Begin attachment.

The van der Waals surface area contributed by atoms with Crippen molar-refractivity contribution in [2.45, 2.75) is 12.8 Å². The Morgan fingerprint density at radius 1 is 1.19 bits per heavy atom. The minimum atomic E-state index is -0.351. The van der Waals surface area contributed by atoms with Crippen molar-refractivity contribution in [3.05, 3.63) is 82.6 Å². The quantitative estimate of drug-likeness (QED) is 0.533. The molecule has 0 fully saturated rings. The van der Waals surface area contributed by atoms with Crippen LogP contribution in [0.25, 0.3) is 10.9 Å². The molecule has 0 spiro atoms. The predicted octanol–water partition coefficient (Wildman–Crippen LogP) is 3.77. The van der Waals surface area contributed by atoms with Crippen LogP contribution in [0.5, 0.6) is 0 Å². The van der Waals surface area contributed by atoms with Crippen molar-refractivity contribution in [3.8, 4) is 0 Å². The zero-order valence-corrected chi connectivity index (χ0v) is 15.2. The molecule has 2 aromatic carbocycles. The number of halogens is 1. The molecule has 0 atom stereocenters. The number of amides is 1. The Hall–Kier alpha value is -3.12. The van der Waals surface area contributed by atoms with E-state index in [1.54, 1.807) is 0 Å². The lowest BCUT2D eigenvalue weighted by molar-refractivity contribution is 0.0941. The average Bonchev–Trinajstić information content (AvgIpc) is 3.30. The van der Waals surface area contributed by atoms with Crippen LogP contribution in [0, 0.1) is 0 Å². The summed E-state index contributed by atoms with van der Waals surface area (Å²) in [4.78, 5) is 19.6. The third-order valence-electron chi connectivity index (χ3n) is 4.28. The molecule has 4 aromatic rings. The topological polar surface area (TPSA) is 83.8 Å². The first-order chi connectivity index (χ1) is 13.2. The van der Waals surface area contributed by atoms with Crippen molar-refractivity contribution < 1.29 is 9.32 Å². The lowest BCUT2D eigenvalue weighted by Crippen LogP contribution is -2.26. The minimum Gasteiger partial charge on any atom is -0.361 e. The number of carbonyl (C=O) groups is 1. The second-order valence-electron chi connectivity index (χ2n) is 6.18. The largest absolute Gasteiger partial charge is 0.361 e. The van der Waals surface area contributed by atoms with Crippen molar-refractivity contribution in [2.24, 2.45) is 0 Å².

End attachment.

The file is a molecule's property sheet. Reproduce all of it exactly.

The van der Waals surface area contributed by atoms with Crippen molar-refractivity contribution in [2.45, 2.75) is 12.8 Å². The Morgan fingerprint density at radius 1 is 1.19 bits per heavy atom. The minimum atomic E-state index is -0.351. The van der Waals surface area contributed by atoms with Crippen molar-refractivity contribution in [3.05, 3.63) is 82.6 Å². The quantitative estimate of drug-likeness (QED) is 0.533. The molecule has 0 fully saturated rings. The van der Waals surface area contributed by atoms with Crippen LogP contribution in [0.25, 0.3) is 10.9 Å². The molecule has 0 spiro atoms. The predicted octanol–water partition coefficient (Wildman–Crippen LogP) is 3.77. The van der Waals surface area contributed by atoms with Crippen LogP contribution in [0.5, 0.6) is 0 Å². The van der Waals surface area contributed by atoms with Crippen molar-refractivity contribution in [3.8, 4) is 0 Å². The zero-order valence-corrected chi connectivity index (χ0v) is 15.2. The molecule has 2 aromatic carbocycles. The number of halogens is 1. The molecule has 0 atom stereocenters. The number of amides is 1. The Hall–Kier alpha value is -3.12. The van der Waals surface area contributed by atoms with E-state index in [1.54, 1.807) is 0 Å². The lowest BCUT2D eigenvalue weighted by molar-refractivity contribution is 0.0941. The average Bonchev–Trinajstić information content (AvgIpc) is 3.30. The van der Waals surface area contributed by atoms with Crippen LogP contribution in [0, 0.1) is 0 Å². The summed E-state index contributed by atoms with van der Waals surface area (Å²) in [4.78, 5) is 19.6. The third-order valence-electron chi connectivity index (χ3n) is 4.28. The molecule has 4 aromatic rings. The topological polar surface area (TPSA) is 83.8 Å². The first-order chi connectivity index (χ1) is 13.2. The van der Waals surface area contributed by atoms with Crippen molar-refractivity contribution < 1.29 is 9.32 Å². The lowest BCUT2D eigenvalue weighted by Crippen LogP contribution is -2.26. The minimum Gasteiger partial charge on any atom is -0.361 e. The number of carbonyl (C=O) groups is 1. The second-order valence-electron chi connectivity index (χ2n) is 6.18. The largest absolute Gasteiger partial charge is 0.361 e. The van der Waals surface area contributed by atoms with Crippen molar-refractivity contribution in [2.24, 2.45) is 0 Å².